| Another nice story about Christmas / Cressmouth town and the characters we meet in it. We have met the French émigrés before – the 3 le Duc siblings. 2 brothers and a sister. And of course there is the town’s ‘smuggler’ / pirate / ex-privateer and supplier of good French brandy and wine from his partners. |
A Privateer was an authorised pirate – that is someone who the Crown licensed to raid other ships and carry away their bounty. With a percentage of the profits going to the Crown of course to pay for the wars and the lack of taxes from the imported silks and wines that didn’t occur due to the war…
And then there was typhus. In Ireland 1816 a major epidemic of the disease produced 700,000 cases out of a population of 6,000,000. More major epidemics followed in 1821 and 1836 and again in 1846 with the Potato Famine. It is a bacterial infection spread by parasites – and the most important form of typhus being epidemic typhus (borne by lice). Other forms are murine, or endemic, typhus (flea-borne); scrub typhus, or tsutsugamushi disease (mite-borne); and tick-borne typhus.
So another romance about a Duc rather than a Duke but pun or not it follows in the 12 stories about Dukes promised…
This was a well written, interesting story based around the early version of a pyramid scheme. You encourage someone to invest with you a small amount, give a great return, then you obtain bigger and bigger amounts as the returns peter out.
Meantime, these investments fund the next mug investor’s return.
In a time when there are no computers. Few detectives or police, scattered newspapers, and very little formal money management (but lots of gossip about the great amounts to be made in trade, furs, gold etc in the coffee shops of the era), this type of scheme is easy to concoct. Employ a 3rd party as the intermediary and you are well hidden. Until someone figures out your scheme and plays detective.
All layered on top of a Regency Romance.
Darcy Burke does this. She takes a social issue and weaves it into her story, from poverty, to female emancipation, to education. It gives the stories that bit extra.
Oh the ‘Ton’ and their ideas that women should be seen and not heard – unless they agree with men of course – in very simpering way.
A time it seems of true misogyny, at least in the ranks of the privileged few. Bearing in mind that very few women had any control over property, children or money. Let alone voting and politics. Not even the ability to pay bills it seems.
What therefore is a woman with a mind, a voice, and emotions going to do when her twin brother seems determined to fritter away their newly acquired fortune and she can’t control him or the money or…
Clearly she was not going to marry a Duke. Except that this is a love story and…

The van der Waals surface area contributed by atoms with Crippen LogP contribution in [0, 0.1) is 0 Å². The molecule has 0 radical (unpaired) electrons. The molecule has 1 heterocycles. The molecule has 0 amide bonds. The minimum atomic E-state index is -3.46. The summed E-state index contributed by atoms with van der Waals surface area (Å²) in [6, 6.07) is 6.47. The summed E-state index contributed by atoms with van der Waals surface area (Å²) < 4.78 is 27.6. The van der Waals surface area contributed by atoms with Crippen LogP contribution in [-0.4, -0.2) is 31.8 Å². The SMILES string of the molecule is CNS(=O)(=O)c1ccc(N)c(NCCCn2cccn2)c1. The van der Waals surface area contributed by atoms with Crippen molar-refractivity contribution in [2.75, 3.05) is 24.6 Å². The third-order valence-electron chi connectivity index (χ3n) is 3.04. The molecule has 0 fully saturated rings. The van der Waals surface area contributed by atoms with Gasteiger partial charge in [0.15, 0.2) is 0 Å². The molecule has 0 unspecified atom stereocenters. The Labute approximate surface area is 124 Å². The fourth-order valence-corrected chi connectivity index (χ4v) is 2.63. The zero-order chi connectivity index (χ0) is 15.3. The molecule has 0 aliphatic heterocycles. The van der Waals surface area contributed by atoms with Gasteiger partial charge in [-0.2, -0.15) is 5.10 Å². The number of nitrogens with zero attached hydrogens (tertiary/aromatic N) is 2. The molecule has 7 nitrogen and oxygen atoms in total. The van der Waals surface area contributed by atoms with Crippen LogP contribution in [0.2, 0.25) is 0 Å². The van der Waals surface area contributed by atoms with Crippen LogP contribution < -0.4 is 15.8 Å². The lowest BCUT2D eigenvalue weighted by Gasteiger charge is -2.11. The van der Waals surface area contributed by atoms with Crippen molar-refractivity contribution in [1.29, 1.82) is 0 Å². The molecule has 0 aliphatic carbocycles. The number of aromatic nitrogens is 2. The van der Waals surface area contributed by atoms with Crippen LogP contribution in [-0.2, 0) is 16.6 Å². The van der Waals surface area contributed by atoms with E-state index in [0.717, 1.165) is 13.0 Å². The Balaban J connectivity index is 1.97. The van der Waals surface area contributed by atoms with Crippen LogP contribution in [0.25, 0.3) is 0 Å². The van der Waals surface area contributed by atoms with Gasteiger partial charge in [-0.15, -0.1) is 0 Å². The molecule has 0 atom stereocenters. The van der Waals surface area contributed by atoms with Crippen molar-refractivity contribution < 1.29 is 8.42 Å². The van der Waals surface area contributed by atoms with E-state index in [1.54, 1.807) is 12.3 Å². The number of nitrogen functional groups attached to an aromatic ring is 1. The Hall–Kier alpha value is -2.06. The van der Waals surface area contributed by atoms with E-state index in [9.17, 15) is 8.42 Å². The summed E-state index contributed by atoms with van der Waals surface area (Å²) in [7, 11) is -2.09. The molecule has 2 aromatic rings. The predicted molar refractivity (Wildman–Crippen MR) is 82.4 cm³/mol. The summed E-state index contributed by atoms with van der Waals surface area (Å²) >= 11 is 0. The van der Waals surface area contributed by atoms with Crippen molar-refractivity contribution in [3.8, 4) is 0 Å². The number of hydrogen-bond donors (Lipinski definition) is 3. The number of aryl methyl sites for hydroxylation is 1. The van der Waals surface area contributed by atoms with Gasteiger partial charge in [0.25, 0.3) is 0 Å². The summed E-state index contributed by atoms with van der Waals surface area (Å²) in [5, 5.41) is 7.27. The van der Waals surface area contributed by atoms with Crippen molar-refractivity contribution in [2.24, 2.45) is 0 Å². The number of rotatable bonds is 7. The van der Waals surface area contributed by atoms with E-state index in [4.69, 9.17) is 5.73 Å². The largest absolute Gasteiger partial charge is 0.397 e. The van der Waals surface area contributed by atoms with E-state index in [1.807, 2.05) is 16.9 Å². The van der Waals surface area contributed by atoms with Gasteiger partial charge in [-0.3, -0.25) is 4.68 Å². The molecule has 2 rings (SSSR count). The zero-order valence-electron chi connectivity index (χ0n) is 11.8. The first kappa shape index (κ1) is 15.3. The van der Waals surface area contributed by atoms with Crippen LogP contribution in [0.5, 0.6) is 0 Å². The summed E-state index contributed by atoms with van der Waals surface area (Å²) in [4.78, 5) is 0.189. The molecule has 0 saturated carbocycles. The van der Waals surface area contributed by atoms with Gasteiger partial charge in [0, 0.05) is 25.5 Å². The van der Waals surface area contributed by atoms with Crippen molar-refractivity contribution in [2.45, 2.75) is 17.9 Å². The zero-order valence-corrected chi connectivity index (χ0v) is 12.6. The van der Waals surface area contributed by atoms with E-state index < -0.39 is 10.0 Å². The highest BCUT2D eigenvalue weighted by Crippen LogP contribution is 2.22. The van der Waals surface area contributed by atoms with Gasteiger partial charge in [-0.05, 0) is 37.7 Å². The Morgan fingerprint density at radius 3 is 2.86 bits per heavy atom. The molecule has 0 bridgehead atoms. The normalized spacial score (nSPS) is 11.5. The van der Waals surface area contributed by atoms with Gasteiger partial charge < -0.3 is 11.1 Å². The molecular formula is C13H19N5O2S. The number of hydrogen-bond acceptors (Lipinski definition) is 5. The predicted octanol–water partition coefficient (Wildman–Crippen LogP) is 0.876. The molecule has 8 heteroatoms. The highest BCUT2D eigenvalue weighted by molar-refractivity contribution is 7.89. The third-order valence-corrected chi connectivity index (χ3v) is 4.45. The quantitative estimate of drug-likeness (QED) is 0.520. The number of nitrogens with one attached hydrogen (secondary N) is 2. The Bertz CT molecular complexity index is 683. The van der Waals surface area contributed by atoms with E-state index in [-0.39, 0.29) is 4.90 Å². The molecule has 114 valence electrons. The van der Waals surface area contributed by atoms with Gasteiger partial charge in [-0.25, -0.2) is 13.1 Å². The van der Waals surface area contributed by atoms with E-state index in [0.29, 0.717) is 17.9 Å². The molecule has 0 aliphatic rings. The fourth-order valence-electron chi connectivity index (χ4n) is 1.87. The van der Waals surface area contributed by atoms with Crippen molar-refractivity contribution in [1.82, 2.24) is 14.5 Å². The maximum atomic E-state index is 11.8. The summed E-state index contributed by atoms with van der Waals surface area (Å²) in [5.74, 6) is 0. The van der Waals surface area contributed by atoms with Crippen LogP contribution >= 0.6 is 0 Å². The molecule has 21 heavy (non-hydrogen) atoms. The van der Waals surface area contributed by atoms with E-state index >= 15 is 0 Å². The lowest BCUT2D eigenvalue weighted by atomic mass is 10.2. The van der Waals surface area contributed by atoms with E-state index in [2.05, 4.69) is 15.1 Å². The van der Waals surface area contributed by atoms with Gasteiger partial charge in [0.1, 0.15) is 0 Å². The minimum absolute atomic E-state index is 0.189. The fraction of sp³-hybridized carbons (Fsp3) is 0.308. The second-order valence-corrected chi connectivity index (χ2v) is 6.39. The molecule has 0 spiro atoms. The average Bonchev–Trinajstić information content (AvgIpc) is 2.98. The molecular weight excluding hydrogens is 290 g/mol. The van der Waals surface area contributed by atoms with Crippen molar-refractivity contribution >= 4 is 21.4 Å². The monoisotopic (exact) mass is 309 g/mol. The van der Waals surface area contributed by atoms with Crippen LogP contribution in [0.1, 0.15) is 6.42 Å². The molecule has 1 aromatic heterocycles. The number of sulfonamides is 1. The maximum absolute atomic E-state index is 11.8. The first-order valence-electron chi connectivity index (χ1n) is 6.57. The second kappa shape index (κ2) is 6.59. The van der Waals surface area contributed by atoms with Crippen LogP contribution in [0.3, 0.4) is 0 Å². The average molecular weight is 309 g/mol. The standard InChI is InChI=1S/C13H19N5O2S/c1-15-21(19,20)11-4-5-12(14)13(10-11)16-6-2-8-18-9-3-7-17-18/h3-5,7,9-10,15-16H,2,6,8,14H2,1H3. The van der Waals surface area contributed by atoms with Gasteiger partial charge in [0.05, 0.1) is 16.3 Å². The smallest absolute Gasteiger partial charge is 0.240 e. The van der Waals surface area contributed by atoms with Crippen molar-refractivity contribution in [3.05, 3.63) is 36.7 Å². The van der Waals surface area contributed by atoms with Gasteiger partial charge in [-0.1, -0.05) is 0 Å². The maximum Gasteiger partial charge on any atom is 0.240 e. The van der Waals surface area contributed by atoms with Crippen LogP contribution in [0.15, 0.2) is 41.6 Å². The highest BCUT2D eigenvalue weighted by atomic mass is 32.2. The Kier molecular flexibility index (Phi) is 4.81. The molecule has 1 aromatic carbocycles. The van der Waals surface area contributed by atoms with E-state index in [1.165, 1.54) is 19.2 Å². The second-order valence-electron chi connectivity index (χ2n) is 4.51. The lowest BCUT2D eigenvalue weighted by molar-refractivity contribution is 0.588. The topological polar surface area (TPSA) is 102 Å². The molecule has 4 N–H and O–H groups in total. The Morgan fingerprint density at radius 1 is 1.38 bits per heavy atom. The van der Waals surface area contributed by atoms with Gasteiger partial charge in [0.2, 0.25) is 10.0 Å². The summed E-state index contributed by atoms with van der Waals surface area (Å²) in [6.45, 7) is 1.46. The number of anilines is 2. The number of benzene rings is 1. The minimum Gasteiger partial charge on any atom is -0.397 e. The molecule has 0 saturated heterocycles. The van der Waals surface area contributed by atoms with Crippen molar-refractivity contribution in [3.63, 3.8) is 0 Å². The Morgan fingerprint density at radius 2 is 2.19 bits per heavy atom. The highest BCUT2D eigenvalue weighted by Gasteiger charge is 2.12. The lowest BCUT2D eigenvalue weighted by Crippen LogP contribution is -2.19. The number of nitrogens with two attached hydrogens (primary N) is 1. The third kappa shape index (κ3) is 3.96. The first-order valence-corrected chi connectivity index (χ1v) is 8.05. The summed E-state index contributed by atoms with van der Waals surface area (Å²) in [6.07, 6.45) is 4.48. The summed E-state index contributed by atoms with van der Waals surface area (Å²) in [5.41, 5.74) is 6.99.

Nicely written and one feels for both the hero and heroine. The hero because he has been brought up in a world of expectations and the heroine because she has so little control over her life and yet is passionate and meddling..!
What if you really really don’t want to be married and are waiting out your Seasons until your parents are too bored to keep paying for them? But you would really like to keep every sad or hurt animal that you find. Especially kittens – lots of them. And will even go so far as to rescue a man!
But then your parents decide to do something about you? Send you away… because you are not really trying to get a husband are you? Or will you try?
I like this style of fiction – always have since Georgette Heyer times and these series of novels are only reminding me of her but with a small diversion towards modern times – the heroines are less missish and more feisty and not afraid to have sex with their suitors.
I am also, always a sucker for stories with cute animals and hedgehogs in pockets are the best yet.
This novel tackles yet another of the prejudices that were prevalent in Regency times – the fact that women were not permitted to become doctors.
It is good to see historical romance writers looking for more unusual, but politically and societally relevant, topics to cover within the trope. This novel was enjoyable and well written and looked at the Regency world and its constraints on how women were expected to employ themselves, especially the more gently born ones.
According to the Sicence Museum: “Women have always been central in providing medical care, whether offering remedies in the home, nursing or acting as herbalists. However, the medical profession has been male dominated for most of its history. In Europe this came about from the 1400s, when many cities and governments decided that only those trained in universities were allowed to formally practise medicine. As women were not allowed into the universities they could not gain a licence”.
Even though there was a woman doctor – Trotula – at the earliest European medical school in Salerno, Italy, in the 800s. And then there was Dr Laura Bassi, who was appointed Professor of Anatomy at the University of Bologna in 1732.
This novel however, is clearly based very loosely on Margaret Bulkley (1792 or 1795-1865) AKA James Barry who masqueraded as a male doctor for 46 years, and who was a successful British Army surgeon serving in India and Cape Town, South Africa,